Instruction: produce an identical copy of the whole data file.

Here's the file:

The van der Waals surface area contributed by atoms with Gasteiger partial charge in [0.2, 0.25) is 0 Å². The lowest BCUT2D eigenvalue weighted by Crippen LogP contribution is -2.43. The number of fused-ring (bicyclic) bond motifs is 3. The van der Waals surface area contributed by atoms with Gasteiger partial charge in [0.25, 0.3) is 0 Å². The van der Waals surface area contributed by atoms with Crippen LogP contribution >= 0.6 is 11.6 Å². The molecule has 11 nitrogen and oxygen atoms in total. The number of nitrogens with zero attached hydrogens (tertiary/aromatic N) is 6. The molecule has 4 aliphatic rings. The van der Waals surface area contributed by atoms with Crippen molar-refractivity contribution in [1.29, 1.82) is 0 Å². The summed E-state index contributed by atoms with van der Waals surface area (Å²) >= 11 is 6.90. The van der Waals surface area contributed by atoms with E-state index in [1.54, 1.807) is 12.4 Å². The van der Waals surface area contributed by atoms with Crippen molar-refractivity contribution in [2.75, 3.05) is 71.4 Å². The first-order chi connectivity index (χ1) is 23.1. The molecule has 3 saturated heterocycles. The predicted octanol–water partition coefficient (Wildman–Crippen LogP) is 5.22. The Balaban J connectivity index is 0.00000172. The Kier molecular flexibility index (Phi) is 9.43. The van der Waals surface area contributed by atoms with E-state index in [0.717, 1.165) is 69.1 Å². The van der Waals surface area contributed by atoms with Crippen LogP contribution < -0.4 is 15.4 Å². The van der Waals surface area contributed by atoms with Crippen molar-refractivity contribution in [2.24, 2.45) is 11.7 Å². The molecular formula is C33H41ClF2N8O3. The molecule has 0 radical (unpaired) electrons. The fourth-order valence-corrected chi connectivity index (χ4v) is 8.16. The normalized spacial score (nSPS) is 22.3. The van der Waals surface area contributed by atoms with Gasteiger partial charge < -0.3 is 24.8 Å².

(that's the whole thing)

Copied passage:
The van der Waals surface area contributed by atoms with Gasteiger partial charge in [0.2, 0.25) is 0 Å². The lowest BCUT2D eigenvalue weighted by Crippen LogP contribution is -2.43. The number of fused-ring (bicyclic) bond motifs is 3. The van der Waals surface area contributed by atoms with Gasteiger partial charge in [0.25, 0.3) is 0 Å². The van der Waals surface area contributed by atoms with Crippen LogP contribution >= 0.6 is 11.6 Å². The molecule has 11 nitrogen and oxygen atoms in total. The number of nitrogens with zero attached hydrogens (tertiary/aromatic N) is 6. The molecule has 4 aliphatic rings. The van der Waals surface area contributed by atoms with Crippen molar-refractivity contribution in [1.29, 1.82) is 0 Å². The summed E-state index contributed by atoms with van der Waals surface area (Å²) >= 11 is 6.90. The van der Waals surface area contributed by atoms with E-state index in [1.54, 1.807) is 12.4 Å². The van der Waals surface area contributed by atoms with Crippen molar-refractivity contribution in [2.75, 3.05) is 71.4 Å². The first-order chi connectivity index (χ1) is 23.1. The molecule has 3 saturated heterocycles. The predicted octanol–water partition coefficient (Wildman–Crippen LogP) is 5.22. The Balaban J connectivity index is 0.00000172. The Kier molecular flexibility index (Phi) is 9.43. The van der Waals surface area contributed by atoms with E-state index in [0.717, 1.165) is 69.1 Å². The van der Waals surface area contributed by atoms with Crippen LogP contribution < -0.4 is 15.4 Å². The van der Waals surface area contributed by atoms with Crippen molar-refractivity contribution in [2.24, 2.45) is 11.7 Å². The molecular formula is C33H41ClF2N8O3. The molecule has 0 radical (unpaired) electrons. The fourth-order valence-corrected chi connectivity index (χ4v) is 8.16. The normalized spacial score (nSPS) is 22.3. The van der Waals surface area contributed by atoms with Gasteiger partial charge < -0.3 is 24.8 Å².